All eyes on Nikita Nagornyy, Artur Dalaloyan in first artistic gymnastics Tokyo 2020 training session

TOKYO, JAPAN - JULY 21: Nikita Nagornyy of Team ROC walks up to the Pommel Horse during Men's Podium Training ahead of the Tokyo 2020 Olympic Games at Ariake Gymnastics Centre on July 21, 2021 in Tokyo, Japan. (Photo by Jamie Squire/Getty Images)
TOKYO, JAPAN - JULY 21: Nikita Nagornyy of Team ROC walks up to the Pommel Horse during Men's Podium Training ahead of the Tokyo 2020 Olympic Games at Ariake Gymnastics Centre on July 21, 2021 in Tokyo, Japan. (Photo by Jamie Squire/Getty Images)

The 2019 and 2018 world all-around champions tested out the equipment - and their bodies - at the Ariake Gymnastics Centre

With the first of three men’s gymnastics official practice sessions underway at the Tokyo 2020 Olympic Games, the fates of ROC artistic gymnastics stars Nikita Nagornyy and Artur Dalaloyan are very much in flux.

Nagornyy has dominated the sport, winning the 2019 European and world titles, as well as a second European crown in April. But in Wednesday’s (21 July) training, he appeared to be something he hasn’t in recent memory: beatable. Though 24-year-old started his training session with relative ease on the still rings and vault, an hour later on the floor exercise things got dicey.

Known for his incredibly powerful tumbling, Nagornyy appeared to be limping throughout the session on floor. After having issues with a front tumbling combination pass, he sat on the end of the floor exercise mat, head in his hands. Eventually, he seemed to get more comfortable with the timing of the combination but his frustration was clear. He ended the workout with a triple back pike, an element he debuted in April and is now named after him, despite his limp.

For Dalaloyan, the questions regarding his participation here started in mid-April when he tore his Achilles tendon just prior to leaving for the Europeans. In June, he told Olympics.com that he would be in Tokyo for his team.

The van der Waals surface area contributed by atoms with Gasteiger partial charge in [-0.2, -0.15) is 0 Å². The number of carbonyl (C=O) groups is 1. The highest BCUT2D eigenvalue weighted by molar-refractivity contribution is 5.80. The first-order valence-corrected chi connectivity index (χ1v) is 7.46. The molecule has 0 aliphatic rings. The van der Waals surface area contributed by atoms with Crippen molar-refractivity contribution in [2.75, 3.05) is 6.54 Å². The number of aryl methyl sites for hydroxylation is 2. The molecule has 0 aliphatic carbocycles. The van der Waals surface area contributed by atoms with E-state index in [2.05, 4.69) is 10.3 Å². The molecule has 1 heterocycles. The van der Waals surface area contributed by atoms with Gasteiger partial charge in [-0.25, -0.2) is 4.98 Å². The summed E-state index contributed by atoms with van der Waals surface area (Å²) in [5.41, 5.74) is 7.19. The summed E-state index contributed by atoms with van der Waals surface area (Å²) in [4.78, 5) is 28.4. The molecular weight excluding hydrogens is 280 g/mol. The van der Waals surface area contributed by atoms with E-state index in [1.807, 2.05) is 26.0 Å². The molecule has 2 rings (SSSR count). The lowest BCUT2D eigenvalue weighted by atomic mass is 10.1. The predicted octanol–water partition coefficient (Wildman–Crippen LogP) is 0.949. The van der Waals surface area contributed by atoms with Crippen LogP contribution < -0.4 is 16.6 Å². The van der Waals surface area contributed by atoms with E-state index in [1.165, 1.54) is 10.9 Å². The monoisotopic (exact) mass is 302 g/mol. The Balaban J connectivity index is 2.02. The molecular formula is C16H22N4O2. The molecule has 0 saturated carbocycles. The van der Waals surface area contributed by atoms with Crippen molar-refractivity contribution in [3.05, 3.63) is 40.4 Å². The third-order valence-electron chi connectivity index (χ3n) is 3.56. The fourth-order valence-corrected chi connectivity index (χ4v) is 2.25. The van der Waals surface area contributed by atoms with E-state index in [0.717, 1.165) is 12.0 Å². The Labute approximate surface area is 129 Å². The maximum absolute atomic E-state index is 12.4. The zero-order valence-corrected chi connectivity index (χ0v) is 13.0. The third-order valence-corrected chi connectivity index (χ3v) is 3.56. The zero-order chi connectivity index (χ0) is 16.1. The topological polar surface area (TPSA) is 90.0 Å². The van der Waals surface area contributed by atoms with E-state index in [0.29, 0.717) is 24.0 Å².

"I really want to be helpful to the team, really want to make my contribution to the team result," he said. "That's why I'm doing everything for it, I do my best for it."

At first Dalaloyan looked tentative, performing a double-twisting, double back dismount off the still rings in ROC’s first training event. His first attempt, he rolled through the landing. Minutes later, he performed one with a small hop.

But it was on the vault in ROC’s second training rotation, vault, that surprised. Dalaloyan began with two simple timers but then three two front handspring, double front. His first two attempts came up short, but his third try was nearly stuck.

Toward the end of the session, he had a similar progression on floor. Starting slowly, but building to half routines that included two difficult sequences: a front layout to double pike and front full to Randi.

"No, it doesn’t mean that. I am the fourth member of the team, I will do just four apparatus," said Dalaloyan when asked if he plans to compete on all six events, "but vault and floor exercise is going to three up, three count in the team. There is no room for mistakes. Since I am the fourth member, I have to be there and replace someone, if needed, if something God forbid happens."

China was also in the days first session, but after a rough start on the vault were simply stunning. Their performances mark them as a strong contender, especially after the question marks among the ROC athletes

Japan's Uchimura wins All Around Gymnastics gold
02:06

World and Olympic champion Kohei Uchimura wins gold for Japan in the men's artistic gymnastics individual all around final at Rio 2016.

Whitlock, Uchimura delight in Olympic atmosphere


The day’s second session featured the teams from Switzerland, Brazil, Great Britain and Japan.

The home team was solid across the apparatus with two-time Olympic all-around champion UCHIMURA Kohei receiving loud applause for his stunning horizontal bar catch and release elements. Though Uchimura will not defend his all-around titles in Tokyo, opting only to participate on one event, he is a favourite for high bar gold.

“Although I made some errors, I was able to work on parts that I wanted,” Uchimura told Olympics.com afterward. “Because there aren't any people, I was able to grasp the atmosphere in which I would compete.”

Uchimura is also soaking in what he has said will be his final Games off the field of play.

“I love it, especially because it's in Japan!” he said. “This is my fourth Olympics, and this is probably the best one yet.”

Team GB’s Max Whitlock, the 2016 gold medallist on floor exercise and pommel horse, echoed Uchimura.

“It’s exciting. It's really, really crazy, a bit surreal to be here now,” he said. “You know, somehow, delayed a year, but it's come round really quick, and these days of flying by, which is a really good thing, as well. I think everyone's just loving being out here and the atmosphere in the village. Everything is incredible.”

Like Uchimura, Whitlock, who in addition to his apparatus golds finished third in the all-around at Rio 2016, comes to Tokyo as a specialist, confirming his plans to compete on parallel bars, high bar and his signature event, the pommel horse.